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Interview with HIFA Country Representative of the Year 2014 : Didier Demassosso , Cameroon

Didier Demassosso from Cameroon has won the  HIFA Country Representative of the Year 2014 . An interview with him by Isabelle

Isabelle – What is the role of a HIFA representative and what activities you have undertaken in relation to this?

Didier – A HIFA representative must allow a maximum of people to know, adhere to the idea of HIFA and make them participate in the online discussion forum of HIFA.He/she should promote the HIFA everywhere. I have talked about the HIFA to my university teachers, my colleagues in psychology, psychiatrists, decision-makers, psychology student, and physicians. I have promoted during the promotion of mental health in Cameroon in 2014 and early 2015. I have also promoted the HIFA in an advocacy manner in my blog (http: // www .ictandkulture.blogspot.com).


Didier Demassosso, Cameroon – HIFA Country Representative of Year Award 2014

Isabelle – What have been the contributions of HIFA for yourself, your organization, your country?
Didier – HIFA gave me a lot and still does till today. I have always been very sensitive to information as a tool for personal development. As a clinical psychologist at the end of his training and guidance counsellor, being a HIFA representative has been a way to use my skills pragmatically and evaluate them in a new area for me.

I can say that I do a bit of health communication and education for health ever since I am a HIFA representative. I have never as much set into perspective all my skills until now . It is not enough to be a representative of the HIFA; one most have a passion for health and management of information and knowledge referring to it. One must be able to mobilize a large amount of knowledge to solve information-related problems physicians, the layman,researcher, and policy makers ask. It is important to remember that I work in a context where the concept of “health literacy” is not included as a priority. Now I have a very clear vision of my professional carrier of my strengths and weaknesses at the professional level.
As a student in the Psychology Department of the University of Yaoundé I, I talked about the HIFA to my teachers and my classmates. A good amount of them are now member of HIFA. It is true that I have not extended my representative activities across the Cameroonian territory. This is an important goal this year. Nevertheless,
policymakers, important authorities of Cameroon are members of the HIFA. I’m sure
they now understand the importance of health care related information. For example, I had the support of Dr. Laure Menguene, Psychiatrist and Chief of Department of the Sub-Directorate for the Promotion of Mental Health and Psychiatry of The Ministry of Public Health. She allowed the HIFA I can say to be a friend of the Promotion of Mental Health in Cameroon. I could through her collaboration speak about the HIFA during coordination meetings of the Sub-Directorate for the Promotion of Mental Health and Psychiatry in the presence of clinical psychologists, former mental patients, psychiatrists, nurse specializing in Mental Health and theologian. I am seen to approach other makers, and researchers in the field of health to allow greater awareness and to be sensitive to information in health and health care.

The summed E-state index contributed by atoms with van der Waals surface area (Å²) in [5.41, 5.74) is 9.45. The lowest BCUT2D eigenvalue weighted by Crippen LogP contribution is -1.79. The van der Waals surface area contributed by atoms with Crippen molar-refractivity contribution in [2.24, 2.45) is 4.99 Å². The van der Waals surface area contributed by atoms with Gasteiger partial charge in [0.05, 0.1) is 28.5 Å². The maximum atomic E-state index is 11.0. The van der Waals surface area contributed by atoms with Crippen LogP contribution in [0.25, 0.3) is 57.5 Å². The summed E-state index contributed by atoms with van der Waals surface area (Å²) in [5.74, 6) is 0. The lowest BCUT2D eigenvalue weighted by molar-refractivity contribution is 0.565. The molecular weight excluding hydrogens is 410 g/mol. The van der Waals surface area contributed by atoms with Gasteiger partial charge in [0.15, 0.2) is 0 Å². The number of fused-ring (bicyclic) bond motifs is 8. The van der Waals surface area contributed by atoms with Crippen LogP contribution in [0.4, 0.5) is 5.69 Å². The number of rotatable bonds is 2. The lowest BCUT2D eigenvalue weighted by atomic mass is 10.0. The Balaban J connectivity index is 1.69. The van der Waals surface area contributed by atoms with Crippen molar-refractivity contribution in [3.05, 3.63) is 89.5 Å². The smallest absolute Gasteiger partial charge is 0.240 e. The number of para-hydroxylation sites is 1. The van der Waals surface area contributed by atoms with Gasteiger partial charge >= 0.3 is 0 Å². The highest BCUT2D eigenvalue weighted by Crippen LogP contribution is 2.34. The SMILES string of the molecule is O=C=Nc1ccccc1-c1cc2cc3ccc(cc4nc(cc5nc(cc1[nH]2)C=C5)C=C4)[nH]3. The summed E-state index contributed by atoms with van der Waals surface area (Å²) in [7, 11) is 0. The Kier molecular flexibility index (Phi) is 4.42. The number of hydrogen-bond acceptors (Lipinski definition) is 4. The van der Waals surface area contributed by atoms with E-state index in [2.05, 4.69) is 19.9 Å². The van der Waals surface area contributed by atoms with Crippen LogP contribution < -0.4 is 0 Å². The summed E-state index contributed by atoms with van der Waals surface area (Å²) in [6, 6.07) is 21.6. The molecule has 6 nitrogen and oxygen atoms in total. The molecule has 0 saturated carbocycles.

Isabelle – What are the benefits, opportunities and challenges as HIFA representative of your country?
Didier – Being a HIFA representative, I could easily be listened by major research
organizations I approached, I can name EMERALD. I also felt I was listened by
foundations, and even Cameroonian authorities. Thanks to this position I could be
“empowered” to do important things for my country. However, as a HIFA representative for Cameroon, I am only a volunteer member yet with the responsibility to Promote the HIFA. I receive as benefits related to my membership,access to a significant amount of resources, links to scientific information in the field of health and related sectors. I also have the advantage and the opportunity to be in contact and collaborate with WHO authorities such as you Isabelle, I’m very honoured (smiles).
Despite the benefits and opportunities of the HIFA in terms of networking and developing my skills, I have many logistical difficulties. The internet is still not
readily accessible and affordable in Cameroon despite progress since some time. I
would have liked to use the internet to the maximum because many Cameroonians
are more and more online. But I cannot. Besides, participating in HIFA online discussions really helps in sharing and knowledge building and yet requires regular online presence that requires access to the Internet. I also find it very difficult to
improve the communication on the promotion of HIFA. I have attended and organized many conferences where the HIFA could have been visible if there were adequate communicational supports. In the school where I work I will like to have posters or any other material that may have a wider communication impact. Finally,the Cameroonian context even if it is fond of information is hardly interested in scientific information and its consumption. This is perhaps because there is no real communication and dissemination of research results. I am very interested in the dissemination of research products as part of changing attitudes. Valid information can truly make a difference. In brief, I believe that promoting HIFA can only be done by also promoting the concept of “health literacy”!

Join HIFA for free at http://www.hifa2015.org/

Conflicts of Interest : Dr. Soumyadeep Bhaumik had won the HIFA Country Representative of the Year Award previously

Dr Neil Pakenham-Walsh  HIFA Coordinator with a plaque mentioning the importance of HIFA

Dr Neil Pakenham-Walsh HIFA Coordinator with a plaque mentioning the importance of HIFA